UCITS Long Form Report (LFR) Reform Implementation outlook for 2023.

What do UCITS boards need to understand and do about this reform as it bears significant consequences and the responsibility to deliver on time and comprehensively?



In December 2021, the Luxembourg regulator, the CSSF, has introduced a set of 3 circulars impacting both Investment Fund Managers (IFM) and Investment Funds (IF) to reform the former LFR. They are CSSF Circulars 21/788, 789 and 790. The goal is to standardise and automate this reporting process via the CSSF e-Desk to enable a more effective and efficient risk-based approach monitoring of the industry. The increased regulatory complexity required such an overhaul. Some funds closing their accounts on and after June 30th, 2022, have already been impacted but for many the year 2023 is the go live moment.


As far as IF are concerned, 3 documents need now to be produced:

  • A Self-Assessment Questionnaire (SAQ), produced primarily by the IFM with inputs from the IF,
  • A Separate Report (SR) produced by the IF external auditors (REA – Réviseur d‘Entreprise Autorisé) reflecting their tests results,
  • A Management Letter produced by the external auditors as was previously the case.

The “philosophy” underpinning the SAQ is to have a factual picture as comprehensive as possible about the fund and its eco-system, thus ensuring compliance with the regulatory context in Luxembourg. It is worth underlining that at the receiving end, the CSSF will be looking at these documents and confronting them with what it gathers from its other interactions with the IF. So, consistency over time with other fund’s reports sent to the CSSF is key.

The SAQ (54 pages long and several hundreds of questions rich) has a predefined template with a large set of questions to be addressed mostly in a yes/no format falling into 7 categories. This template was modified in October 2022 and the new version is to be used as of January 2023. A FAQ was expected in early 2023 to further assist the industry in producing this new report, not available at time of writing this note.

The SAQ should be presented to the IF board for review/validation ahead of transmission as the former LFR was.

Undoubtedly the SAQ will require more work from all involved initially to produce the first edition for each IF as is generally the case with amended processes. Therefore, it cannot be considered as cost neutral for the IF/IFM and investors. Indeed, auditors are submitting not insignificant invoices for the additional work that they say is necessary to complete the SR and review the SAQ. All stakeholders have more work to put into these reports, and hopefully, this new process will become a well-oiled efficient and effective exercise in the near future.

Timing for implementation:

In 2022, IFM’s had to comply with this new framework, while for IF only those closing on June 30th and thereafter were in scope for 2022. Hence, IFM have already gained first experience on this new reporting topic.

The SAQ is due within 4 months after the IF year-end and the SR within 6 months.

It is recommended to anticipate preparing the SAQ well ahead of the IF year-end. All the non-descriptive sections can be addressed without delay for the accounts closing. Early Involvement of the IFM and the REA is key for a smooth process.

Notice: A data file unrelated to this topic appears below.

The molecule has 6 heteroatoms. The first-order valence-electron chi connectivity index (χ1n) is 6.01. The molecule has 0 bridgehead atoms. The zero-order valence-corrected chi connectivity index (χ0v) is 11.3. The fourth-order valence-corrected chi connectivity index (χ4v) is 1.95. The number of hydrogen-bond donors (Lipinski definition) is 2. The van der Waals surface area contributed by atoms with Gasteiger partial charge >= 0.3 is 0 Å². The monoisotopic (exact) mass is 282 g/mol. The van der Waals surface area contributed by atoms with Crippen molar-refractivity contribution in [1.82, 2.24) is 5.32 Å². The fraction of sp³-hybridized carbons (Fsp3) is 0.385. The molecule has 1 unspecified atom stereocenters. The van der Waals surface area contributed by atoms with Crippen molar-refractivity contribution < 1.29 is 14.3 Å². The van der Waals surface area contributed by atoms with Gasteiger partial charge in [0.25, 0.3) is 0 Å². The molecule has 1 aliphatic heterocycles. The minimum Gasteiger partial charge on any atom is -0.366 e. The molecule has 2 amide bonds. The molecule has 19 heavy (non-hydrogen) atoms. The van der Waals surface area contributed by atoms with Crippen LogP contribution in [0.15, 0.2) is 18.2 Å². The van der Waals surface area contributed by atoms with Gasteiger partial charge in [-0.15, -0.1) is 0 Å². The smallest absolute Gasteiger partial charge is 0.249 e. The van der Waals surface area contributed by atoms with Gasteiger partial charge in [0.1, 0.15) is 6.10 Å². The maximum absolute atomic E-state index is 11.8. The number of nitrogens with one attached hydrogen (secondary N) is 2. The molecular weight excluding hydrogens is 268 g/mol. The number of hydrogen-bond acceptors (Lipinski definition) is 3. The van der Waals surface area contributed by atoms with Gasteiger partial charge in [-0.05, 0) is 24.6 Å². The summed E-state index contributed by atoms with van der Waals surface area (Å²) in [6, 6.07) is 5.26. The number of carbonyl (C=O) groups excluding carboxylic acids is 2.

It is expected that, notwithstanding the fact that these are new reports, the CSSF will strictly implement the reporting deadlines for both SAQ and SR considering that ample time has been made available to the industry to prepare.


Transmission to the CSSF:

All these documents have to be transmitted to the CSSF via the e-Desk. A new version of the e-Desk has been released by the CSSF in January 2023 as the platform underwent improvements based on first feedbacks from users.

Inputting the answers on the SAQ template must be planned with enough time and applying a 4 eyes’ principle for control purposes. Who is authorised to access e-Desk on behalf of the IF has to be organised with adequate backup.

Ideally a copy of the inputs should be downloaded as audit trail. However, it is not clear at the time of writing from interacting with market participants if this is possible easily or not with e-Desk. The CSSF is currently looking into that question. Once the input/upload has been “validated” on e-Desk there is no way to go back at all, so pushing the “validation” button should be done cautiously after all checks and controls have been completed.

The fund’s external auditors (REA) must be properly indicated by the IF/IFM on the e-Desk section related to the IF. Otherwise, the auditors will not be able to access the e-Desk to upload the other required documents (SR and Management letter).

Whoever does the input/upload on the e-Desk must have a valid Luxtrust certificate, failing to do so will not be an acceptable excuse for eventual late submission.



Clearly another regulatory change which is manageable with a certain anticipation and preparation between the IF, the IFM and the REA.

It can offer an opportunity to run a useful gap analysis between the IF’s current practises and what is expected by the regulators. Such a periodic assessment could benefit all stakeholders to help always maintain best practices.

As far as IF boards are concerned, they should be involved proactively to get sufficient assurance that all is done and delivered on time since, in the end, they are responsible for compliance with this regulatory obligation.

As stated by the CSSF, “anticipate, prepare and document” should be the motto for success in this exercise.

February 2023

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